Gigondas (ji-gone-daas)… it is a pretty ugly word isn’t it? It doesn’t roll off the tongue like Chateauneuf, Gevrey or Provence… nor does it command the same sense of allure or mystique. But don’t judge a wine by its cover, or the rough and tumble of its name or region; Gigondas is a sleeper of an appellation in the south of France, that does command attention, and deservedly so.
Gigondas is in the Southern Rhone valley in the south of France. It is a small appellation, just to the north-west of better known Chateauneuf du Pape. The make up (and style) of the wines are similar, with full-bodied Grenache providing the core of the blend, and in this case, about 20% Mourvedre filling it out. The temperatures in Gigondas are warm, the climate dry, the vineyards are a rocky, stony clay and the vines are hit by the intense mistral winds that storm the valley. It is a beautiful, rugged, rustic region that is slightly off the beaten track, but loaded with history.
Today we are offering a Gigondas Vieilles Vignes (old vine) from one of the leading estates, Saint Damien. The Estate has been run by the Saurel family since 1821. According to Robert Parker (Wine Advocate) the current “proprietor Joel Saurel, backed up by the inimitable Philippe Cambie as his consultant, has transformed this estate into one of the greatest in Gigondas, rivaling the two top producers, Yves Gras’ Santa Duc and Louis Barruol’s Saint Cosme.”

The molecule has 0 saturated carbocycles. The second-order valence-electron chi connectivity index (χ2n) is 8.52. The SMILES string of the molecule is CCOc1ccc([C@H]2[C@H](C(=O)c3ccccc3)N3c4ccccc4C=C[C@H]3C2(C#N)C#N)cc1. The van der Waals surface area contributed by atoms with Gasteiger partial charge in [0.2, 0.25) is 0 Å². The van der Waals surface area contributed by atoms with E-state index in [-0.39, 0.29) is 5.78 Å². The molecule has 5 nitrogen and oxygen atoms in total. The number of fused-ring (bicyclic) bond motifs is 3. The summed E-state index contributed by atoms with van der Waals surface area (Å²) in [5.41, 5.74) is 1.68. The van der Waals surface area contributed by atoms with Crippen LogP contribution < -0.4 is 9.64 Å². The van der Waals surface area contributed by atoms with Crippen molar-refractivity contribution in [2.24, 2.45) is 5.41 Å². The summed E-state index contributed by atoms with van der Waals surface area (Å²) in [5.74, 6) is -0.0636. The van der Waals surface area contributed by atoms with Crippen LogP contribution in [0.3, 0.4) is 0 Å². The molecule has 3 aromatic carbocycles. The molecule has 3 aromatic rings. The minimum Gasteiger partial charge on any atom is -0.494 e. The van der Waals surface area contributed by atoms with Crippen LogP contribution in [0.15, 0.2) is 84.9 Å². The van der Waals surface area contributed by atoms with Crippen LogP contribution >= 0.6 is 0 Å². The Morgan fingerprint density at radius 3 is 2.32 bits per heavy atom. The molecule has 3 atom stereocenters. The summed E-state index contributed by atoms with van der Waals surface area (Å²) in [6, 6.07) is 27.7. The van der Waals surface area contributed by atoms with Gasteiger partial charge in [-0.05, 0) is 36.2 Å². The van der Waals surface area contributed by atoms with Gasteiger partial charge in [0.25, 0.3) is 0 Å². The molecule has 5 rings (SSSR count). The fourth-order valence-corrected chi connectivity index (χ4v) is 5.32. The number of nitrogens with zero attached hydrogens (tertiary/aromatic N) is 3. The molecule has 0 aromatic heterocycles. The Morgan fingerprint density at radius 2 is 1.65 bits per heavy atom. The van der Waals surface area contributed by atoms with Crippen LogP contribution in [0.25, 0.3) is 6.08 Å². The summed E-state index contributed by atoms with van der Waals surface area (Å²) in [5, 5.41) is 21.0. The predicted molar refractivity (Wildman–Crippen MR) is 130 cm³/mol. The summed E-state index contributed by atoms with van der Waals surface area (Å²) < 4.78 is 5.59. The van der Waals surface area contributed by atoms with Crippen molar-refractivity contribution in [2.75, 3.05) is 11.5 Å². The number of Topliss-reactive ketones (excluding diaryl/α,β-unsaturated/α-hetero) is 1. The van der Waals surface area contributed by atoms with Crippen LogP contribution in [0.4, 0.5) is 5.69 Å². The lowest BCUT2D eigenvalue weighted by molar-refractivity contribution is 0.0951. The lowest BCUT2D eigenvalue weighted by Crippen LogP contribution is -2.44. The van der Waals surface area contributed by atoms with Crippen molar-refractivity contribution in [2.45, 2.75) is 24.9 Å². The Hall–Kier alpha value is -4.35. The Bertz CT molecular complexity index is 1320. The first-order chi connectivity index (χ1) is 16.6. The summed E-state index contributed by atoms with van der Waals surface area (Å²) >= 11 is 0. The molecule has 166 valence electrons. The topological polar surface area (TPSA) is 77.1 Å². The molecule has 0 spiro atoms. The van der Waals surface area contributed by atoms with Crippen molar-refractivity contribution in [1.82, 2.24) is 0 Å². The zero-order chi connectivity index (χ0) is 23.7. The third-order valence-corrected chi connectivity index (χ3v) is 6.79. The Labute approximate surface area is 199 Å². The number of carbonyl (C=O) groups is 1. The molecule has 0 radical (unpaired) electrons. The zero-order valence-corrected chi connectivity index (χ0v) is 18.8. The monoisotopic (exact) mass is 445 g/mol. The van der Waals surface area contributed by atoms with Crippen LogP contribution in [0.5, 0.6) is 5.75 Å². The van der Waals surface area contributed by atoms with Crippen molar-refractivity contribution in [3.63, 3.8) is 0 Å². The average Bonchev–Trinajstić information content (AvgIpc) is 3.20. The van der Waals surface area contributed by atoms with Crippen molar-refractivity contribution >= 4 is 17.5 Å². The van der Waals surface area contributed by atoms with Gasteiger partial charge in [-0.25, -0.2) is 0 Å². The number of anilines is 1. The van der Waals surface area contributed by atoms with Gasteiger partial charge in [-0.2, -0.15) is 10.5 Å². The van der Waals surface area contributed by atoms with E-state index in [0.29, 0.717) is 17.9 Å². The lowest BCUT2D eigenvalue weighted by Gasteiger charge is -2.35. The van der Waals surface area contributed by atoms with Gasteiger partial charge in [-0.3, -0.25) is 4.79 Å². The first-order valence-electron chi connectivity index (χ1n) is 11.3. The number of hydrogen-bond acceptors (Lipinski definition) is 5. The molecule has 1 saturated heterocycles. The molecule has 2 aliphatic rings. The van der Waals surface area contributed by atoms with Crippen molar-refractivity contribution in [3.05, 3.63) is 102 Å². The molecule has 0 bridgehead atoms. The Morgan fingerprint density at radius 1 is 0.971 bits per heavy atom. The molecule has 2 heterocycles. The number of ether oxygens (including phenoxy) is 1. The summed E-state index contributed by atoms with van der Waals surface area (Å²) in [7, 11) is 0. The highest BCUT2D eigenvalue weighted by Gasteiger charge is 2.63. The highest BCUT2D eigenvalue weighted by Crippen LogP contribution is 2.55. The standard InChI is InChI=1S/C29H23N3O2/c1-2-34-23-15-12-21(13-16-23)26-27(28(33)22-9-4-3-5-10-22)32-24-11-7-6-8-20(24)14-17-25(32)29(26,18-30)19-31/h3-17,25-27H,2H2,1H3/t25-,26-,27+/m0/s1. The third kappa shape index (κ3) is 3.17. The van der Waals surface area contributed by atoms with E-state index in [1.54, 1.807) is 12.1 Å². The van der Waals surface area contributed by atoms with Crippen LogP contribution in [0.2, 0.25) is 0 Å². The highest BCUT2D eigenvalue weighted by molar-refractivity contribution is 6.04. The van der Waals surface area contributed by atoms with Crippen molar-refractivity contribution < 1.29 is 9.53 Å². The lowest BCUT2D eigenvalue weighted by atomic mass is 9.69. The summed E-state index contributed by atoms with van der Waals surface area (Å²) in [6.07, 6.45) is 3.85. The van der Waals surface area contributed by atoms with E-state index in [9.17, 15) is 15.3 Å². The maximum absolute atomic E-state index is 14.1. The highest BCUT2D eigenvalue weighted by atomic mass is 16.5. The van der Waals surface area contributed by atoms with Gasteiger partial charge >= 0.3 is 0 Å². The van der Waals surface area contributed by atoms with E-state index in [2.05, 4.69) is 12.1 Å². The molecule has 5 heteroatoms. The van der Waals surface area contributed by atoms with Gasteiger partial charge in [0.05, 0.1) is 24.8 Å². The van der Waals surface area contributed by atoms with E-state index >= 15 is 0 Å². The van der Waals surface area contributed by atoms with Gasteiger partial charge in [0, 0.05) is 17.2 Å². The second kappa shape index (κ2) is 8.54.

The approach of Saurel and Cambie is very honest, authentic and traditional. They farm their vineyards organically (certified), yield extremely low, ferment their grapes in old cement tanks and age them in old, large foudres. The resultant wines are stealth and full bodied with dark, intense fruits, framed by silky, fine, lacy tannins that give the wines length and finesse.
The Gigondas Vielles Vignes 2016 is a flagship wine that typifies the style just mentioned. Though to detail this wine, there are flavours of black cherry, blackcurrant, spiced plum, mushroom, fennel, dry herbs, caramel and mocha. There is a lot going on. The fruit flavours mingle with the savoury flavours seamlessly, though it is the length and tannin that is most impressive. It recently received 93 points from Robert Parker, which is a top shelf score, and it is also worth digging out the reviews from Jeb Dunnick. The wine beats and drinks better than many Chateauneuf du Pape and it will comfortably age until 2025 at the very least. It will get better with every year you wait.
Regarding food, give it a whirl with lamb shanks, an Indian lamb curry or a Massaman beef curry… just don’t go too wild on the spice. It will also make a homemade burger look pretty good. Please enjoy and shout out if you’ve got any questions.